Community members invited to ‘Light Up the Night’ in honor of overdose victims
Plans include luminaria lighting, candelight vigil
By Jordyn Grzelewski
On Friday, about 100 luminarias will light up the night in the city.
Each lantern will represent a person in Mahoning County who died of an overdose in the last year.
Community members are invited to participate in Ohio Change Addiction Now (C.A.N.)’s International Overdose Awareness Day event, “Light Up the Night” Friday at the Unitarian Universalist Church of Youngstown, 1105 Elm St.
The event aims to “remember everyone we’ve lost to an overdose, support loved ones left behind, offer hope to those in active addiction, encourage each person in recovery and educate the community,” said Ohio C.A.N. Mahoning County coordinator Hope Lovrinoff-Moran. “We’ll be lighting luminarias tagged with everybody we’ve lost in these last 12 months. ... We offer a luminaria [to attendees] to remember anyone they’ve lost or who is still struggling.”
The event will begin with a naloxone distribution and training session led by the Mahoning County District Board of Health. Naloxone is a medication that reverses the effects of an opioid overdose. Naloxone will be available to attendees to bring home with them.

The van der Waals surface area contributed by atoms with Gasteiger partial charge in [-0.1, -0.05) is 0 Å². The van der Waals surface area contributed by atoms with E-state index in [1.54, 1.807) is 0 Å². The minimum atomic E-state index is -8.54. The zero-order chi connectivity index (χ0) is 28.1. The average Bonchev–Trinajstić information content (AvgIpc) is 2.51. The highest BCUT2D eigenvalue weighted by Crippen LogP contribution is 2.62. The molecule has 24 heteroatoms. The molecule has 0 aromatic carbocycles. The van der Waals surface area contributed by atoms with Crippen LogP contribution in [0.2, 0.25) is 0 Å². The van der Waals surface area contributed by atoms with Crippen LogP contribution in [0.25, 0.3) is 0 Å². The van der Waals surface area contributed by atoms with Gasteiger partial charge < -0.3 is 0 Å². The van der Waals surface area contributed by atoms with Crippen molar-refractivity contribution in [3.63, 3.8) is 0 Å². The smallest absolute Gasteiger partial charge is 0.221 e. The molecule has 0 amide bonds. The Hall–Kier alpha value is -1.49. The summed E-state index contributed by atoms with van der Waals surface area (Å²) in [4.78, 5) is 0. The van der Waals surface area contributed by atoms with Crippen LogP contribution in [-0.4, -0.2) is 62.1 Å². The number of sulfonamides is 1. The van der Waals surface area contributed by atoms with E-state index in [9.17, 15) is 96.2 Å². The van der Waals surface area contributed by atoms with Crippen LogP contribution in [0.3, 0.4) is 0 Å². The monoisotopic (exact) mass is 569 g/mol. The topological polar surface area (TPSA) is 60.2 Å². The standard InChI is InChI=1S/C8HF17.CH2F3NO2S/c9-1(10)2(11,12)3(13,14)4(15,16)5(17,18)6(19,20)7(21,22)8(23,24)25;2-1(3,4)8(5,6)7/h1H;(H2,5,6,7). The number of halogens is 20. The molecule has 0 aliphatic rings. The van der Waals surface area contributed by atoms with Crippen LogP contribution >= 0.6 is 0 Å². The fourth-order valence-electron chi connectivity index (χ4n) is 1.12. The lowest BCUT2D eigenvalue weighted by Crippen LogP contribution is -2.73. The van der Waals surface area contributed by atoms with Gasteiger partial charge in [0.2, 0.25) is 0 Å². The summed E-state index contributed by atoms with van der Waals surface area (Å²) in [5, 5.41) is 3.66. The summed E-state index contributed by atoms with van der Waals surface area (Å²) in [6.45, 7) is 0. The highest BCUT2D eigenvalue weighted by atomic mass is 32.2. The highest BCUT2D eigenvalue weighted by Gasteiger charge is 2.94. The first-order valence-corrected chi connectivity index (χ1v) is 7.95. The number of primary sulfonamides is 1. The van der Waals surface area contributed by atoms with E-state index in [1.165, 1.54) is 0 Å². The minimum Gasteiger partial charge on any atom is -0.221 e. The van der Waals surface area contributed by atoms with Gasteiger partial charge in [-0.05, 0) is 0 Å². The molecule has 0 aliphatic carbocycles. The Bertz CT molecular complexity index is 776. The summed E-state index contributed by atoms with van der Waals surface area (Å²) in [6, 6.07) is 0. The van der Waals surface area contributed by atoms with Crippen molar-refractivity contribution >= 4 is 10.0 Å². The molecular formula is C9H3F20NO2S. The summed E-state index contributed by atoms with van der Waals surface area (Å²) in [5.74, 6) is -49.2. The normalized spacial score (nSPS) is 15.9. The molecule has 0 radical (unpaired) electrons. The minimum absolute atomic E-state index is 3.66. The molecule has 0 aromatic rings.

Registration for that portion of the event begins at 5 p.m., with the training session running from 5:30 to 6:30.
Luminaria lighting will begin at 6:45 and a speaker session will begin at 7.
One of the featured speakers will be Linda Ogden, leader of an organization called Project 3MP.
Ogden will share her life story and talk about topics such as human trafficking, abuse and homelessness, and how people struggling with addiction are vulnerable to such issues, Lovrinoff-Moran said.
“Her story is not only one of vulnerability and exploitation, but also one of resiliency and recovery,” she said.
A candelight vigil will take place after the speaker portion of the event, about 9 p.m.
Lovrinoff-Moran noted the staggering number of overdose deaths in the U.S., Ohio and locally. Recent data from the Centers for Disease Control and Prevention indicate drug overdoses killed more than 72,000 Americans in 2017.
Unintentional drug overdoses killed about 250 people in Mahoning and Trumbull counties last year.
“With numbers like that, this truly is staggering and we have to bring it out of the darkness. That’s why it’s called ‘Light Up the Night,’” Lovrinoff-Moran said.
“It’s giving people an opportunity to come out of the darkness and into the light.”